Unique microbial fingerprint from a hand smear test

icon.highlightedarticle.dark Tech & Analysis
72 views Last modified: 8 May 2023
Article image of: Unique microbial fingerprint from a hand smear test

Forensic scientists can now determine who has touched a given object by sampling its surface. The technique, known as microbial profiling, is a big advance in metagenomics.

Text: Wouter Oude Groothuis
Translation: Word’s Worth | Photography: Marco Vellinga

By comparing the microbial profiles taken from a suspect’s hand and from an object found at a crime scene, it is possible to assess the probability that the suspect was present there when the crime was committed. Humans, on average, have 150 types of microbes on their hands. This population is unique enough to be used as a means of identification. Moreover, microbial profiles show the origins of the tissue found in a trace. Peter de Knijff, professor of population and evolution genetics at Leiden University Medical Center’s department of Human Genetics, explains why this is such an exciting breakthrough. “The main problem in forensics is usually the lack of DNA. A human body cell contains just 6 picograms of DNA. The success of DNA testing depends largely on the amount of cell material on the surface and the time that has elapsed since it was last touched.” As De Knijff, who also heads the forensic lab for DNA testing (FLDO), points out, “microbial profiling is a totally different kettle of fish, because there’s usually plenty of bacteria available at the crime scene.”

“Microbial profiling’s main advantage over DNA testing is that bacteria, unlike DNA, are usually abundant at a crime scene”
Professor Peter de Knijff, expert in forensic metagenomics at Leiden University Medical Center

Genome provides information

Currently, the microbial DNA sequence—the nucleic acid sequence—of 450 samples can be analyzed in parallel. This number is expected to rise to 1,000 samples in the near future. The genome contains all the information needed for forensic analysis; not only the DNA—the genes—but also the parts that do not code for amino acids. “In genome sequencing, it’s important to differentiate between novo sequencing and re-sequencing,” says De Knijff. “In novo sequencing, you’re sequencing an unknown genome for the first time. In resequencing, you already have a reliable genome to compare your own results to.” Novo sequencing requires at least 60 times the genome to arrive at a somewhat reliable assembly. First, researchers cut up all the DNA from a pure culture into random pieces ranging in size from a single base pair to several thousand base pairs. Next, they determine the nucleic acid sequence of DNA fragments that are 6 to 10 times the length of the genome. This reveals overlaps that can be used to determine the order of the fragments in the whole genome and to verify the accuracy of the sequencing. For re-sequencing, only 10 to 15 times the genome is usually needed, depending on the goal, De Knijff estimates.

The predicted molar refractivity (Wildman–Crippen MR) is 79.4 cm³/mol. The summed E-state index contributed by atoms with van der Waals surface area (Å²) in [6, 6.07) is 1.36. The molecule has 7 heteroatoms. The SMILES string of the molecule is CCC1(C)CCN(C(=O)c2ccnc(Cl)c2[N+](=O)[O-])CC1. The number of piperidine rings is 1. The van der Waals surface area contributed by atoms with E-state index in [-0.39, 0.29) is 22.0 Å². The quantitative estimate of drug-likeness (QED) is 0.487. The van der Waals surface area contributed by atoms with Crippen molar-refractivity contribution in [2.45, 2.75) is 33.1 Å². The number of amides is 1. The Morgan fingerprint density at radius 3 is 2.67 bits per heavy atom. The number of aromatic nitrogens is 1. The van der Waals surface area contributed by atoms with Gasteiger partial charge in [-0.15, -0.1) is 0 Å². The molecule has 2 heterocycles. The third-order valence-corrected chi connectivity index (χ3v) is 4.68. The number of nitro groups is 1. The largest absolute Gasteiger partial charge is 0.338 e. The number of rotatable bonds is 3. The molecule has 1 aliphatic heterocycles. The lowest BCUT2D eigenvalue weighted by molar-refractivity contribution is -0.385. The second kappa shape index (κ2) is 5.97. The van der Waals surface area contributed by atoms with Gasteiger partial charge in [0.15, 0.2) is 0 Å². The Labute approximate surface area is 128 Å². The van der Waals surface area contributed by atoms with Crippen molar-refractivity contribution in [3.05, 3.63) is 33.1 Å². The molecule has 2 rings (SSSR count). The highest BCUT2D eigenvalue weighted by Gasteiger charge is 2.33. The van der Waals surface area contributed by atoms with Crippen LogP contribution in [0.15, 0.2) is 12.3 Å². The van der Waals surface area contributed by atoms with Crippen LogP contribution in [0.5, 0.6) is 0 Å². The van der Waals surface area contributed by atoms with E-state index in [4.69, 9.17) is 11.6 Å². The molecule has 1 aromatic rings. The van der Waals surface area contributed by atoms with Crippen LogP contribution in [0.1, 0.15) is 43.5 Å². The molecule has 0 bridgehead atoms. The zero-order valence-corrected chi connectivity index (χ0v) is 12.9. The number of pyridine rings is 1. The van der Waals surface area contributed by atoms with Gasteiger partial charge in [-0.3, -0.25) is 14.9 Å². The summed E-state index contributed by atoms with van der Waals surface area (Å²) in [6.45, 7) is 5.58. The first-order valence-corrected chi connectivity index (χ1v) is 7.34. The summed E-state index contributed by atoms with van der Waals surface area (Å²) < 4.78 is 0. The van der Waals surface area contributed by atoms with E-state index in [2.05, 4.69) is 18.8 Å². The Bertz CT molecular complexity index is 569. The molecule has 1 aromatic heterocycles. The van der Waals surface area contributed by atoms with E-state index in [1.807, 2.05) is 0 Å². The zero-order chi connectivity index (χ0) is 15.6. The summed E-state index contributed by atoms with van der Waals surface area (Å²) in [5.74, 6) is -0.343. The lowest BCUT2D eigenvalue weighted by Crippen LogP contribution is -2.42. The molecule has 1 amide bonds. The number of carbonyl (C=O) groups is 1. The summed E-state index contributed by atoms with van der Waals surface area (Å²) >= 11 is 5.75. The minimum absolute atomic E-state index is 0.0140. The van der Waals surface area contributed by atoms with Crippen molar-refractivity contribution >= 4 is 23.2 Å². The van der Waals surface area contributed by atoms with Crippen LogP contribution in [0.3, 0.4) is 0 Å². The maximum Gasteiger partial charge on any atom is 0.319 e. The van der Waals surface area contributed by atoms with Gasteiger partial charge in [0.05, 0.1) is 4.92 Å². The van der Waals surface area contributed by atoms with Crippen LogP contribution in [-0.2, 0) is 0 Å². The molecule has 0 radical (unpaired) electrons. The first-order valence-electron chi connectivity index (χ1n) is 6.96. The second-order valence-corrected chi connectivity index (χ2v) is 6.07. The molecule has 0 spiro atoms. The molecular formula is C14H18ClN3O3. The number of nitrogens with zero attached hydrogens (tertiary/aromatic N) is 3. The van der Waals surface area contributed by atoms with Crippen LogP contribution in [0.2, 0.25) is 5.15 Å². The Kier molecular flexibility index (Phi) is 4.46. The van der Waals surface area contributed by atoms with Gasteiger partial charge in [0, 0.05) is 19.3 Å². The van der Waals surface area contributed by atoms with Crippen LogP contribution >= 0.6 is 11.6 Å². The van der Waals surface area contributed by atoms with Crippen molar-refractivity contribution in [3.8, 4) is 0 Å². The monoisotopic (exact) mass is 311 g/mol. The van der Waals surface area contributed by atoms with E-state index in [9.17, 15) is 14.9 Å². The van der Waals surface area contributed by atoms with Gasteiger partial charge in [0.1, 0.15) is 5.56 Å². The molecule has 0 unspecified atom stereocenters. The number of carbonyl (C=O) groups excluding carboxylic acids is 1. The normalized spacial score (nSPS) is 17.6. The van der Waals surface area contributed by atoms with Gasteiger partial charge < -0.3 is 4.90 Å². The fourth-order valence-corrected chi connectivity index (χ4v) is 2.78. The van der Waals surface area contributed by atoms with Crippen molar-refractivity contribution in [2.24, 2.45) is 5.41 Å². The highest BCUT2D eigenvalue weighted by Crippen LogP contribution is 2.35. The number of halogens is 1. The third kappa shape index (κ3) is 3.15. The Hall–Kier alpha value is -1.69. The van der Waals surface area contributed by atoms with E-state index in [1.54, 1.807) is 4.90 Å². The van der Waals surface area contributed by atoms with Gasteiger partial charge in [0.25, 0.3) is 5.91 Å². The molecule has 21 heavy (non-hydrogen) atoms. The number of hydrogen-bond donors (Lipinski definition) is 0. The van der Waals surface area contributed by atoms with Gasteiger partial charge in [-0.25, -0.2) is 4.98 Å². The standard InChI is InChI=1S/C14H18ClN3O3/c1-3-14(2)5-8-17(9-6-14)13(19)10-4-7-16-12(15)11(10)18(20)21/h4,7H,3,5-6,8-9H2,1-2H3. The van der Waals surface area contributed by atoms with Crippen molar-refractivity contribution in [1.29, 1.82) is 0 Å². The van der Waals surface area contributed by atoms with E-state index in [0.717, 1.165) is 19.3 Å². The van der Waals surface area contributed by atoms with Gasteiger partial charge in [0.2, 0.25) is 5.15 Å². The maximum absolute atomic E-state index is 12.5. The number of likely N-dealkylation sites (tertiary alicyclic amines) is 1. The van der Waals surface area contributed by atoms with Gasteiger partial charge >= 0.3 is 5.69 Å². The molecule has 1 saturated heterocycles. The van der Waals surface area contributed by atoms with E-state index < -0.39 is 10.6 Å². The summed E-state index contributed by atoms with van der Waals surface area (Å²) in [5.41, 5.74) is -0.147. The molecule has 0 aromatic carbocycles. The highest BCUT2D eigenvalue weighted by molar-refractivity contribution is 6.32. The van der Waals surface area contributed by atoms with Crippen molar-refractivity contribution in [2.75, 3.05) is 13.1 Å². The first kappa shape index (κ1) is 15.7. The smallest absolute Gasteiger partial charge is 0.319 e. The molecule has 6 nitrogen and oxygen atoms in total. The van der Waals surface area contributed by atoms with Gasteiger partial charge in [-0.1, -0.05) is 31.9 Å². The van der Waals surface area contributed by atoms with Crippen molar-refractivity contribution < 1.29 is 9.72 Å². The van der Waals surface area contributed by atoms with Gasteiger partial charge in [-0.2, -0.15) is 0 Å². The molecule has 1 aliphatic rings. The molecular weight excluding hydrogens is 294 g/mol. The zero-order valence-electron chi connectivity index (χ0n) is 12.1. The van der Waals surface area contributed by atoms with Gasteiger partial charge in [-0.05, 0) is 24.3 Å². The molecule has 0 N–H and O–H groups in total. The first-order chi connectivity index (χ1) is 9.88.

“The main problem in forensics is usually the lack of DNA material”
Professor Peter de Knijff, expert in forensic metagenomics at Leiden University Medical Center


According to De Knijff, the future of forensic science lies with metagenomic shotgun sequencing. This technique allows scientists to first isolate and then parallel sequence every gene of every organism in a complex sample. Known as Massive (or Massively) Parallel Sequencing (MPS), this high-throughput method is used to sequence all DNA molecules: microbes, viruses, human DNA, plants, pollen, and so on. This is not possible using capillary sequencing or polymerase chain reaction (PCR) techniques. De Knijff explains why this works well in forensics: “Because you use trace material, you’re often dealing with degraded DNA, which will probably always give you a less complete and reliable human genome. But that’s irrelevant, as long as you get the parts of the genome that you’re most interested in.”

MPS is still a thing of the future, De Knijff says. “We’re limiting ourselves to human DNA and microbes, or microbiome analysis, as it’s called in the field. Over time, it will become an all-in-one analysis.”

DNA and RNA sequencing

Possible sequencing techniques are methylation sequencing and Next Generation Sequencing (NGS) technologies using DNA, RNA. However, De Knijff is less than enthusiastic about these methods. “For methylation sequencing, you need truckloads of DNA, which makes it unsuitable for forensics for the time being. What we most likely are going to do is DNA and RNA sequencing, either directly, or by way of a cDNA1 translation. No doubt those two techniques will provide us with lots of useful information, even if the results are incomplete.”

Up to 90% accurate

The microbial profile of a hand smear is highly specific. In one test, researchers tried to identify who had used a particular computer mouse. They took a hand smear from 270 individuals, and identified the mouse user with 70-90% accuracy. As De Knijff says: “In forensics, we’re always dealing with a fait accompli. All we have is one trace. It’s no use trying to figure out how we can get more trace material, because we have no influence on that. Therefore, it makes far more sense to study how we can squeeze as many results as possible from a minimum amount of trace material.”


1: cDNA = copy or complementary DNA acquired through reverse transcription from mRNA and therefore contains neither introns (portions of genes that do not code for amino acids) nor signal peptides (the specific amino acid sequence).

Stay informed and don't miss an article